It's the time of the year when the days get shorter, retailers stay open longer, big games are released and there seems to be a holiday every other week. Defunct Games wants to ring in this festive season with a look at the most memorable video game themes of all time. For 34 days straight, Cyril Lachel and Kevin Bailey will share their thoughts on themes from the last thirty years. Join us every day between November 22 and December 25 for The 34 Game Themes of Christmas!
Before there was Super Mario 64, Ocarina of Time or Wave Race, there was Cruis'n USA. Announced alongside Killer Instincts as the first games for what would become the Nintendo 64, Cruis'n USA was a Midway-produced racing game from the mind of Eugene Jarvis (Defender, Robotron: 2084). This arcade game was created to test Nintendo's hardware and get people excited about the future of 64-bit technology. The good news is that the hardware worked and Cruis'n USA was playable in arcades around the world. Unfortunately, it wasn't a game worth getting excited about. Perhaps this song has something to do with it.
With the invent of optical media and large cartridges, developers were suddenly able to load their games with high quality music featuring real musical equipment. Before we knew it, the industry was inundated with big hair and guitar solos. This Cruis'n USA theme demonstrates that it is possible to fit a funky bass line and butt rock singing into a crappy racing game. Musically, this isn't the train wreck my score suggests. Sure it's a little goofy and the drummer isn't given much to work with, that's keeping in spirit with this cheesy arcade racer. Where it loses me is in the vocals. I'm impressed that you can play the drums and keyboards, but why didn't anybody think to write some lyrics? Moaning "yeah" and "whoa" may work if you're Lady Gaga, but not when you're trying to get me to spend a dollar to play a mediocre driving game!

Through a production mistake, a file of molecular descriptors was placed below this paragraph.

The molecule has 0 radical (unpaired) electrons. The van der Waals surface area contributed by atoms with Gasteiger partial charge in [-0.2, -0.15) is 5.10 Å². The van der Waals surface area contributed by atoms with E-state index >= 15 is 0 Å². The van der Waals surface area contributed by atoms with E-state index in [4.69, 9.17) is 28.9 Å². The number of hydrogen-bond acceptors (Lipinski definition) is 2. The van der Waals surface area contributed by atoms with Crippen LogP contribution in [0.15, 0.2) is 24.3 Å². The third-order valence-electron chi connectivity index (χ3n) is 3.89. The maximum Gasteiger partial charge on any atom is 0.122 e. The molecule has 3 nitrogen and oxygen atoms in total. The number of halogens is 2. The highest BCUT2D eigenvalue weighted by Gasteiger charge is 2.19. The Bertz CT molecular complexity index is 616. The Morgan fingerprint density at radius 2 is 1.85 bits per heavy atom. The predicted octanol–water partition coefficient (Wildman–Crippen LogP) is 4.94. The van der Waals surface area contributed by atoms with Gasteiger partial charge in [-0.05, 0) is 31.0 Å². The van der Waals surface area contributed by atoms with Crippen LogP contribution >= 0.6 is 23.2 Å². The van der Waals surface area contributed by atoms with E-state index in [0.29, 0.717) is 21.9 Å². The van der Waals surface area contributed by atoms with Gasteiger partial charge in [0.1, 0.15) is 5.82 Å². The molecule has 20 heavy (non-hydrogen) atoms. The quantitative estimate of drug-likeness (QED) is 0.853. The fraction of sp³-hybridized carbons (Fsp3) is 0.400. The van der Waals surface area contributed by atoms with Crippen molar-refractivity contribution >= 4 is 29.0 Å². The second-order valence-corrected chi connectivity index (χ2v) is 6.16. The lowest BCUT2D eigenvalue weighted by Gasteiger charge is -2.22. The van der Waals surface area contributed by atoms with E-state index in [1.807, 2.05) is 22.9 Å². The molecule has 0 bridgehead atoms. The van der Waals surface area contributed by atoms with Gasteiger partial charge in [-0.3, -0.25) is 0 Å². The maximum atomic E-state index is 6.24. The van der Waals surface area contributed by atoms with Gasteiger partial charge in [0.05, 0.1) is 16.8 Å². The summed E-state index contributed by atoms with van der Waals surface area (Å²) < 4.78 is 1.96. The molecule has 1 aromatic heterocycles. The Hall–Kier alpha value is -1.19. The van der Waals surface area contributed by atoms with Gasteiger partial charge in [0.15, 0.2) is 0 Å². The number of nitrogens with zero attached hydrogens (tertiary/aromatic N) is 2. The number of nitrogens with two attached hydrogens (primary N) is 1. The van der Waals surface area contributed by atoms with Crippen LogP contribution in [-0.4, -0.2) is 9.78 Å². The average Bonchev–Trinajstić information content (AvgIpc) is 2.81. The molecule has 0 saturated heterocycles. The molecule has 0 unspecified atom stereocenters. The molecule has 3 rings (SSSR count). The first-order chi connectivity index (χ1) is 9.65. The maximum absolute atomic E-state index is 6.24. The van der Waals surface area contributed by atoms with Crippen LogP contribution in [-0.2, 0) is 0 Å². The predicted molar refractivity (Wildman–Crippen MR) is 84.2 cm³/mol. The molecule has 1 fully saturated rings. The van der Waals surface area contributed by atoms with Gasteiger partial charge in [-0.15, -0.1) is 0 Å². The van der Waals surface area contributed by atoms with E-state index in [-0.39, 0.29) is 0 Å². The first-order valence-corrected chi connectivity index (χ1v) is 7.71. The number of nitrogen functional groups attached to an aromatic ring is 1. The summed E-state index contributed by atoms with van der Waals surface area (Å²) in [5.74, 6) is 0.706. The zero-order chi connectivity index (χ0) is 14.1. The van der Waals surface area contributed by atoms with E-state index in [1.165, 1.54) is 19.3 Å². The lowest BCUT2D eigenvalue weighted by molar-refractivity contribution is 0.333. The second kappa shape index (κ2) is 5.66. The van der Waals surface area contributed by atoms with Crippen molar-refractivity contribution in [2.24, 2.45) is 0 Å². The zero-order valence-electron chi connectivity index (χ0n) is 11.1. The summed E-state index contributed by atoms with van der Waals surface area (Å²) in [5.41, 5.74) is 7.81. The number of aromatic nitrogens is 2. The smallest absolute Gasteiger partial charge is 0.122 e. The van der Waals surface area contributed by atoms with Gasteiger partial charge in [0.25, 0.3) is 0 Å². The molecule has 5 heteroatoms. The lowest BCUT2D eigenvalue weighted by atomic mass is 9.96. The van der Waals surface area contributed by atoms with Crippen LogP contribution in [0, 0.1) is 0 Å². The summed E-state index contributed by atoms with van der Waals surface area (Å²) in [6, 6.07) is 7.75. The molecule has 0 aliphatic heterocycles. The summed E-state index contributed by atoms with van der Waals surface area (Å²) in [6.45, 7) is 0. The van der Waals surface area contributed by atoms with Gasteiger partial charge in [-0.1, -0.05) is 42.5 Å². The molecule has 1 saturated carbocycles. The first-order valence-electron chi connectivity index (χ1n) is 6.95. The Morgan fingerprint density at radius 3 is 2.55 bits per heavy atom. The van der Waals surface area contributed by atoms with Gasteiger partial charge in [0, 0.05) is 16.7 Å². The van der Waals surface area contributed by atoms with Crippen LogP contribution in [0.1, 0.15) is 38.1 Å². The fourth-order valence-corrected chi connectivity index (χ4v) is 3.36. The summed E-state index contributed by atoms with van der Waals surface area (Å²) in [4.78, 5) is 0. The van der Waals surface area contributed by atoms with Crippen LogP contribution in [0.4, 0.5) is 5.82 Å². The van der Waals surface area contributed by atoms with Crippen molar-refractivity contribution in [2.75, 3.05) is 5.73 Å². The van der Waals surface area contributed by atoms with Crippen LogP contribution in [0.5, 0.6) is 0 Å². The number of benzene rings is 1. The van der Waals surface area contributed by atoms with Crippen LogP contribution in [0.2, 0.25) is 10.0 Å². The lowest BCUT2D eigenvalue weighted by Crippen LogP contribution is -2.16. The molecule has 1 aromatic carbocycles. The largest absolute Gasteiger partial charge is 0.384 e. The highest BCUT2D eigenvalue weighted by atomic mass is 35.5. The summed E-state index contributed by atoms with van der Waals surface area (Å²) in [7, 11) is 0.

This theme song has one very big problem: A vocalist with absolutely nothing to say. It's as if they brought him into the studio to sing out the title, and then he just kept making noise. Even worse, they forgot to cut that noise! This would have been a perfectly inoffensive, funky theme if not for this guy. Is there a reason he had to say 'whoa' so many times? Perhaps someone just thought the exceedingly brief funk loop needed help dragging out for so long. The actual music behind the nuisance is just one short, cheesy riff repeating over and over. It's not bad, but it's not memorable. The irritating singer manages to make the theme memorable, but certainly not in a good way. If his part had ended after the short build up beginning the song, this would have been passable.
Forget the sands of the Middle East, this Genesis shooter takes us deep into the heart of the jungle. It's going to be a bumpy flight.